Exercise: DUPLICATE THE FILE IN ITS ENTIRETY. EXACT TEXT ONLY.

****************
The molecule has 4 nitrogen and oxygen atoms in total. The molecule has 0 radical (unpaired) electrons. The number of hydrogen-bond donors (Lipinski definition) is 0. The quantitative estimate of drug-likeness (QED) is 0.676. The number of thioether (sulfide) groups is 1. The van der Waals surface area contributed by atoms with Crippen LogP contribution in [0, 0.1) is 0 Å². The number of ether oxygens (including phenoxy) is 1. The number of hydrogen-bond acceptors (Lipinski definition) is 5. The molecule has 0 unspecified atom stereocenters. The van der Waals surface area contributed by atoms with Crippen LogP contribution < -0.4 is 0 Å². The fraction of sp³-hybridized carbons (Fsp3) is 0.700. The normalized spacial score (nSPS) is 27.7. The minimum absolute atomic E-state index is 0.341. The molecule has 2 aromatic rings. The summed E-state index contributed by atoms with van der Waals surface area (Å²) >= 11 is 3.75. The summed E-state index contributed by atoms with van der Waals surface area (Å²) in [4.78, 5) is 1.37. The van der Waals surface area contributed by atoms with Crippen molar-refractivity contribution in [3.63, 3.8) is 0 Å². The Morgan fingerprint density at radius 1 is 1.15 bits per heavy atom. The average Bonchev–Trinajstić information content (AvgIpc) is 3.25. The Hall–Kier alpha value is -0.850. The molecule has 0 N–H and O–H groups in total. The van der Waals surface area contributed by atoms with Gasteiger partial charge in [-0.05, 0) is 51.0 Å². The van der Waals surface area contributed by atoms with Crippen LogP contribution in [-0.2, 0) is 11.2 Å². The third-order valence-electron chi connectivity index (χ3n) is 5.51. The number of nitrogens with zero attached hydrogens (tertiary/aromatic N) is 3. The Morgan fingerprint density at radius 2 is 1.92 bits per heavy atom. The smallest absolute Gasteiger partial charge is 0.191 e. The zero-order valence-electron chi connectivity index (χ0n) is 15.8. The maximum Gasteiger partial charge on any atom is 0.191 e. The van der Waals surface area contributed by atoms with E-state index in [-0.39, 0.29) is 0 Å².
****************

The molecule has 4 nitrogen and oxygen atoms in total. The molecule has 0 radical (unpaired) electrons. The number of hydrogen-bond donors (Lipinski definition) is 0. The quantitative estimate of drug-likeness (QED) is 0.676. The number of thioether (sulfide) groups is 1. The van der Waals surface area contributed by atoms with Crippen LogP contribution in [0, 0.1) is 0 Å². The number of ether oxygens (including phenoxy) is 1. The number of hydrogen-bond acceptors (Lipinski definition) is 5. The molecule has 0 unspecified atom stereocenters. The van der Waals surface area contributed by atoms with Crippen LogP contribution < -0.4 is 0 Å². The fraction of sp³-hybridized carbons (Fsp3) is 0.700. The normalized spacial score (nSPS) is 27.7. The minimum absolute atomic E-state index is 0.341. The molecule has 2 aromatic rings. The summed E-state index contributed by atoms with van der Waals surface area (Å²) >= 11 is 3.75. The summed E-state index contributed by atoms with van der Waals surface area (Å²) in [4.78, 5) is 1.37. The van der Waals surface area contributed by atoms with Crippen molar-refractivity contribution in [3.63, 3.8) is 0 Å². The Morgan fingerprint density at radius 1 is 1.15 bits per heavy atom. The average Bonchev–Trinajstić information content (AvgIpc) is 3.25. The Hall–Kier alpha value is -0.850. The molecule has 0 N–H and O–H groups in total. The van der Waals surface area contributed by atoms with Gasteiger partial charge in [-0.05, 0) is 51.0 Å². The van der Waals surface area contributed by atoms with Crippen LogP contribution in [-0.2, 0) is 11.2 Å². The third-order valence-electron chi connectivity index (χ3n) is 5.51. The number of nitrogens with zero attached hydrogens (tertiary/aromatic N) is 3. The Morgan fingerprint density at radius 2 is 1.92 bits per heavy atom. The smallest absolute Gasteiger partial charge is 0.191 e. The zero-order valence-electron chi connectivity index (χ0n) is 15.8. The maximum Gasteiger partial charge on any atom is 0.191 e. The van der Waals surface area contributed by atoms with E-state index in [-0.39, 0.29) is 0 Å².